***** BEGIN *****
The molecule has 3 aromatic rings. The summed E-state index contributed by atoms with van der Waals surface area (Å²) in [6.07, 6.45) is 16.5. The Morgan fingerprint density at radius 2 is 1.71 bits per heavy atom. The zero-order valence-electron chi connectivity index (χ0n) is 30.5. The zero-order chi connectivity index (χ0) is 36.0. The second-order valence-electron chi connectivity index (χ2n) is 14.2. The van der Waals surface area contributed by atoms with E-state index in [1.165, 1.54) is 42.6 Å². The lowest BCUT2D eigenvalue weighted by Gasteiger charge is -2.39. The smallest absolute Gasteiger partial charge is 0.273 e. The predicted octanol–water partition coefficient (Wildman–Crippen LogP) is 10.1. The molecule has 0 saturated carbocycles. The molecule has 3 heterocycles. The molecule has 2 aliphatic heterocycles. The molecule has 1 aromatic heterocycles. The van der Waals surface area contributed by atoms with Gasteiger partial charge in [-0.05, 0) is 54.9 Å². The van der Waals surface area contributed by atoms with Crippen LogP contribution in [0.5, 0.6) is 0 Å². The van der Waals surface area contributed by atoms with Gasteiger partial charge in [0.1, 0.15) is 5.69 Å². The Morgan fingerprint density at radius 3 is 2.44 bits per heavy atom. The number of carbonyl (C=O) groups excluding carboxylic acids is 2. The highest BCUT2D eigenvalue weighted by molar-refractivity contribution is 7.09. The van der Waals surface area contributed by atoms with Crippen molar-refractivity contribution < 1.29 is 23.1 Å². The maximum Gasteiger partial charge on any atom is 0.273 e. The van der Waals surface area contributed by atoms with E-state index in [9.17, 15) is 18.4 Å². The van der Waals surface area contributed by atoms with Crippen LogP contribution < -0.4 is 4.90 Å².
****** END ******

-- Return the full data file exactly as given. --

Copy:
The molecule has 3 aromatic rings. The summed E-state index contributed by atoms with van der Waals surface area (Å²) in [6.07, 6.45) is 16.5. The Morgan fingerprint density at radius 2 is 1.71 bits per heavy atom. The zero-order valence-electron chi connectivity index (χ0n) is 30.5. The zero-order chi connectivity index (χ0) is 36.0. The second-order valence-electron chi connectivity index (χ2n) is 14.2. The van der Waals surface area contributed by atoms with E-state index in [1.165, 1.54) is 42.6 Å². The lowest BCUT2D eigenvalue weighted by Gasteiger charge is -2.39. The smallest absolute Gasteiger partial charge is 0.273 e. The predicted octanol–water partition coefficient (Wildman–Crippen LogP) is 10.1. The molecule has 0 saturated carbocycles. The molecule has 3 heterocycles. The molecule has 2 aliphatic heterocycles. The molecule has 1 aromatic heterocycles. The van der Waals surface area contributed by atoms with Gasteiger partial charge in [-0.05, 0) is 54.9 Å². The van der Waals surface area contributed by atoms with Crippen LogP contribution in [0.5, 0.6) is 0 Å². The van der Waals surface area contributed by atoms with Gasteiger partial charge in [0.1, 0.15) is 5.69 Å². The Morgan fingerprint density at radius 3 is 2.44 bits per heavy atom. The number of carbonyl (C=O) groups excluding carboxylic acids is 2. The highest BCUT2D eigenvalue weighted by molar-refractivity contribution is 7.09. The van der Waals surface area contributed by atoms with Crippen molar-refractivity contribution < 1.29 is 23.1 Å². The maximum Gasteiger partial charge on any atom is 0.273 e. The van der Waals surface area contributed by atoms with E-state index in [9.17, 15) is 18.4 Å². The van der Waals surface area contributed by atoms with Crippen LogP contribution < -0.4 is 4.90 Å².